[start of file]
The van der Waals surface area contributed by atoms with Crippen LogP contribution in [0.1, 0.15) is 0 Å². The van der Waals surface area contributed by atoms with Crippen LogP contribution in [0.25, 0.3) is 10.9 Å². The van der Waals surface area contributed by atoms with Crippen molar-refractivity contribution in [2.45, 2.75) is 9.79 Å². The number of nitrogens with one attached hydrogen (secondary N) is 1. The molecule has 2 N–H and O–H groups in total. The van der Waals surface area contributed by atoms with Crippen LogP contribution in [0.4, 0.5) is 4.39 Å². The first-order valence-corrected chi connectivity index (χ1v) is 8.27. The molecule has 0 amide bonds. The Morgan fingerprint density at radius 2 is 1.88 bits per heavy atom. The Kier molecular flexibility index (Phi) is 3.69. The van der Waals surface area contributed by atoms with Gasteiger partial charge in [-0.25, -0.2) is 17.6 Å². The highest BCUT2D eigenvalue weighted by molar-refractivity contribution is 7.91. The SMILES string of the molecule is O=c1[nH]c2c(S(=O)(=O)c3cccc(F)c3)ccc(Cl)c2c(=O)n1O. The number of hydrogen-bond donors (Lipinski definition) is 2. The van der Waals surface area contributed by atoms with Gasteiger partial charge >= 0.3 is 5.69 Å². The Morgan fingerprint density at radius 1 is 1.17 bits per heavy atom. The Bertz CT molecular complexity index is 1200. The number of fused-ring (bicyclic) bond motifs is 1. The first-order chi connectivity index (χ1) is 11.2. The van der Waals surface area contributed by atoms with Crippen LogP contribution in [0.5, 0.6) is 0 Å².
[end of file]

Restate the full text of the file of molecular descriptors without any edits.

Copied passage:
The van der Waals surface area contributed by atoms with Crippen LogP contribution in [0.1, 0.15) is 0 Å². The van der Waals surface area contributed by atoms with Crippen LogP contribution in [0.25, 0.3) is 10.9 Å². The van der Waals surface area contributed by atoms with Crippen molar-refractivity contribution in [2.45, 2.75) is 9.79 Å². The number of nitrogens with one attached hydrogen (secondary N) is 1. The molecule has 2 N–H and O–H groups in total. The van der Waals surface area contributed by atoms with Crippen LogP contribution in [0.4, 0.5) is 4.39 Å². The first-order valence-corrected chi connectivity index (χ1v) is 8.27. The molecule has 0 amide bonds. The Morgan fingerprint density at radius 2 is 1.88 bits per heavy atom. The Kier molecular flexibility index (Phi) is 3.69. The van der Waals surface area contributed by atoms with Gasteiger partial charge in [-0.25, -0.2) is 17.6 Å². The highest BCUT2D eigenvalue weighted by molar-refractivity contribution is 7.91. The SMILES string of the molecule is O=c1[nH]c2c(S(=O)(=O)c3cccc(F)c3)ccc(Cl)c2c(=O)n1O. The number of hydrogen-bond donors (Lipinski definition) is 2. The van der Waals surface area contributed by atoms with Gasteiger partial charge >= 0.3 is 5.69 Å². The Morgan fingerprint density at radius 1 is 1.17 bits per heavy atom. The Bertz CT molecular complexity index is 1200. The number of fused-ring (bicyclic) bond motifs is 1. The first-order chi connectivity index (χ1) is 11.2. The van der Waals surface area contributed by atoms with Crippen LogP contribution in [0.5, 0.6) is 0 Å².